Filter Grid Seed Compex & Research Pod
This project explores humans’ desire to plan and store, the simultaneous comfort and alienation of industrial processes, and the actions that surround cultivation, planning, and storing. In this speculative site for a seed storage complex, a Jeffersonian grid is deformed sectionally as it meets the natural feature of the river. My building takes advantage of this landscape condition as an efficient means of processing circulation, storage, and irrigation. It acts as a node within an expansive landscape. The building is a grid, collaged into the larger grid of the landscape. User groups include public visitors, private staff, water, and seeds. Service spaces (elevator, toilet, water pump room, etc.) occupy the wrapper. The circulation acts as the served space, filling the atrium core. The building filters from public to private as you descend to the seed vault. The daily rituals of each user group determine space and circulation. Ultimately, this building is not about the product of this planning and storing, but the ritual of the action. The seed vault program is most important as a source of comfort and security in the face of possible catastrophes.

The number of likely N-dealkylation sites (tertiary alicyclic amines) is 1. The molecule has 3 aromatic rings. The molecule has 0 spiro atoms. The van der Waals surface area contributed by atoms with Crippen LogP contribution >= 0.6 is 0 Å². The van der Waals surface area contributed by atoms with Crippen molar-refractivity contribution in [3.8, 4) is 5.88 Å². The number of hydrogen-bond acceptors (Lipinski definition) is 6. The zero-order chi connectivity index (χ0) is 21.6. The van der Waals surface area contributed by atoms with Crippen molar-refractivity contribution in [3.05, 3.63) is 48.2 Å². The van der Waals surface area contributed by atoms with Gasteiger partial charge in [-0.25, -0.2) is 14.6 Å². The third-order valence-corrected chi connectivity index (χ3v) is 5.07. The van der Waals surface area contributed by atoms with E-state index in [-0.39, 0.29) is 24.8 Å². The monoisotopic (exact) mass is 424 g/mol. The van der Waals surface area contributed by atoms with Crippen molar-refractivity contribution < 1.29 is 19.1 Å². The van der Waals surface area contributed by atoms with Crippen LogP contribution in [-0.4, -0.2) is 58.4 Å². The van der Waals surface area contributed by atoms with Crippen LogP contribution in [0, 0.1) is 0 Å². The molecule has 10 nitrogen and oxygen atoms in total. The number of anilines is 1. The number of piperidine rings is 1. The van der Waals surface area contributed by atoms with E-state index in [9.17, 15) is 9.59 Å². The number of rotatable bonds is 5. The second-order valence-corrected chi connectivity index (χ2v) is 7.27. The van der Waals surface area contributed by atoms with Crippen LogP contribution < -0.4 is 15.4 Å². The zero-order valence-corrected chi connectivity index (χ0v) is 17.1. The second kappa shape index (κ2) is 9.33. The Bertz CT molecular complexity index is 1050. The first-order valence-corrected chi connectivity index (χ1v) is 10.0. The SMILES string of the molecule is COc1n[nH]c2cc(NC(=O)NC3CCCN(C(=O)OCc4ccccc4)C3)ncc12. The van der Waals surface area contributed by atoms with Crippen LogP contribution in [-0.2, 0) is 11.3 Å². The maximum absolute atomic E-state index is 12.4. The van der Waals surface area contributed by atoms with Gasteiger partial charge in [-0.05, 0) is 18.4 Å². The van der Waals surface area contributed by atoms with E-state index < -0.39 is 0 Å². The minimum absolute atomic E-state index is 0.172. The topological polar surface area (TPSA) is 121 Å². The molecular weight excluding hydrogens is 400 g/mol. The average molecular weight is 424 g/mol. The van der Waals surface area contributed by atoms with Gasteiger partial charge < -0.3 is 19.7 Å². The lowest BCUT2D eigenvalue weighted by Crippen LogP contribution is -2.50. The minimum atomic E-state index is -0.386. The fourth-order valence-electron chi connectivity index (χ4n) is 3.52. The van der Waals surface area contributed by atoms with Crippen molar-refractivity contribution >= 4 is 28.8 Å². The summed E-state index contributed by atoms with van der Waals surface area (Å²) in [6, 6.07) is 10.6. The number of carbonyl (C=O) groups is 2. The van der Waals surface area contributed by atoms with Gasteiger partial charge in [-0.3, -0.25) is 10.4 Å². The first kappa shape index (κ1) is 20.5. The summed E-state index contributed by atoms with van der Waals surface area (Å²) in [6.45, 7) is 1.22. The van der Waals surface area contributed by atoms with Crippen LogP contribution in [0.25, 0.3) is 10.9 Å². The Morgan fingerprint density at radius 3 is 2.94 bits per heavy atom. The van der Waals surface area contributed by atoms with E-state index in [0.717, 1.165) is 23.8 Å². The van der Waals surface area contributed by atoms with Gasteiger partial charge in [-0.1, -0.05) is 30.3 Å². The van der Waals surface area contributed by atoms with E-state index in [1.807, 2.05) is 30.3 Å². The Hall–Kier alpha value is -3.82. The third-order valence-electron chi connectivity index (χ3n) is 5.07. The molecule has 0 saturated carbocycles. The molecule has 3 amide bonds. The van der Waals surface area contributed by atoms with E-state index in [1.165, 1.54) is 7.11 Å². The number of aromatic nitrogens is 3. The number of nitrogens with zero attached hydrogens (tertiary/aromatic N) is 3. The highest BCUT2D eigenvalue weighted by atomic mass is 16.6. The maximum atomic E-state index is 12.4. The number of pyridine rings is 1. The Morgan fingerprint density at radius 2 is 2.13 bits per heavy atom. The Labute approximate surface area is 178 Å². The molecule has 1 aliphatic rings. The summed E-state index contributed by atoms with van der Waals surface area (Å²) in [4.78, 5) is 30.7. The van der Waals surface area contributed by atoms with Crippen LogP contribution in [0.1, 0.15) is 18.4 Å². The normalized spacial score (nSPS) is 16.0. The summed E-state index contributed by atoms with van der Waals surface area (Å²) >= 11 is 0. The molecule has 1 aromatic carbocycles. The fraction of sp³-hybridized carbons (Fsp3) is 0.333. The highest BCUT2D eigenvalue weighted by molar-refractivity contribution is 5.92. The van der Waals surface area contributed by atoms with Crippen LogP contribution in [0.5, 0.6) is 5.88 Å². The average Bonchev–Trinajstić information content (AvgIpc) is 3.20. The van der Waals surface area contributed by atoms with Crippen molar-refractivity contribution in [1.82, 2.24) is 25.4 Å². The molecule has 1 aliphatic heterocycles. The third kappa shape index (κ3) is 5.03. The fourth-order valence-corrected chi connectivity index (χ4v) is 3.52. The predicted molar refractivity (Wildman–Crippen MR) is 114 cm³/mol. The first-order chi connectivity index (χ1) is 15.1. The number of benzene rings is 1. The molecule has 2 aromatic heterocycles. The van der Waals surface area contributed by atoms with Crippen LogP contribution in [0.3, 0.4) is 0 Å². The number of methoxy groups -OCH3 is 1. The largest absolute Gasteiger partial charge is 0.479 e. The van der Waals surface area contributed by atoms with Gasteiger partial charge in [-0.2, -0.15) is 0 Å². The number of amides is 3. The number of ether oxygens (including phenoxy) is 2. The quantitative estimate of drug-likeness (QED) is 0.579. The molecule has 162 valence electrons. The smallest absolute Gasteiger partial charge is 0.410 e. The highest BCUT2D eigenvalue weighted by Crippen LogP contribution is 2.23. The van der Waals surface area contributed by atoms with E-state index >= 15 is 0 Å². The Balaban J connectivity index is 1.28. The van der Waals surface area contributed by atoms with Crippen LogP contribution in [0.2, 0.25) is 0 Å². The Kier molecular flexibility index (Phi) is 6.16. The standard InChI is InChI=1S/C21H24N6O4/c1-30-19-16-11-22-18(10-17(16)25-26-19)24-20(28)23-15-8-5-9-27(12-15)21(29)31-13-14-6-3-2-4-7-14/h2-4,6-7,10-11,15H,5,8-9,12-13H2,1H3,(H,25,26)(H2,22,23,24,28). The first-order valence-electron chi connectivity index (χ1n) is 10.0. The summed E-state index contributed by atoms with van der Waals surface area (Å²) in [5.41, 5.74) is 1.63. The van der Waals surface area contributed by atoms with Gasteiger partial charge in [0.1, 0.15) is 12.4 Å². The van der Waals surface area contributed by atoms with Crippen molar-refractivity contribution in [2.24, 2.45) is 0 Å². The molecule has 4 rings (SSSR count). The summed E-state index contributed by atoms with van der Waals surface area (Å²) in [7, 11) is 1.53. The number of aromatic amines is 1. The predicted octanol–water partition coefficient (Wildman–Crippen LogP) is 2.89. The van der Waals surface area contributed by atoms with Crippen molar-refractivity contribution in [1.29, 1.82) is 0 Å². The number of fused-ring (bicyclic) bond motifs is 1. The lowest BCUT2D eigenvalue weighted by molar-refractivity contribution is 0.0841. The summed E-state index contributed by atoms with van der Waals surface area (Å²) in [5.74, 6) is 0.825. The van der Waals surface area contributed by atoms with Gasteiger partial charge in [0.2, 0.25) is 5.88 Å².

The individual research and storage pod pokes at the illusory nature of the security of seed vault through a physical comedy of process. As the user moves from the entry to the space for weighing/labeling/measuring, to the seed vault, to the study area, they follow a procession that continuously overlaps itself. They slide and push the same four doors over and over again. This is an ergonomic space taken to a frustrating extreme. While precise, the process is anything but efficient. The form of the vault feigns security, although it is only sheathed in a membrane. The study area, the last space in the process is transparent and exposed. Unknown to the user, it isn’t even enclosed at the start of the process. This space is meant to represent a reckoning with the futility of the process and the fragility of the vault’s contents. The user completes the process by sliding open the same door that they used to enter. This resets the process in a mirrored version.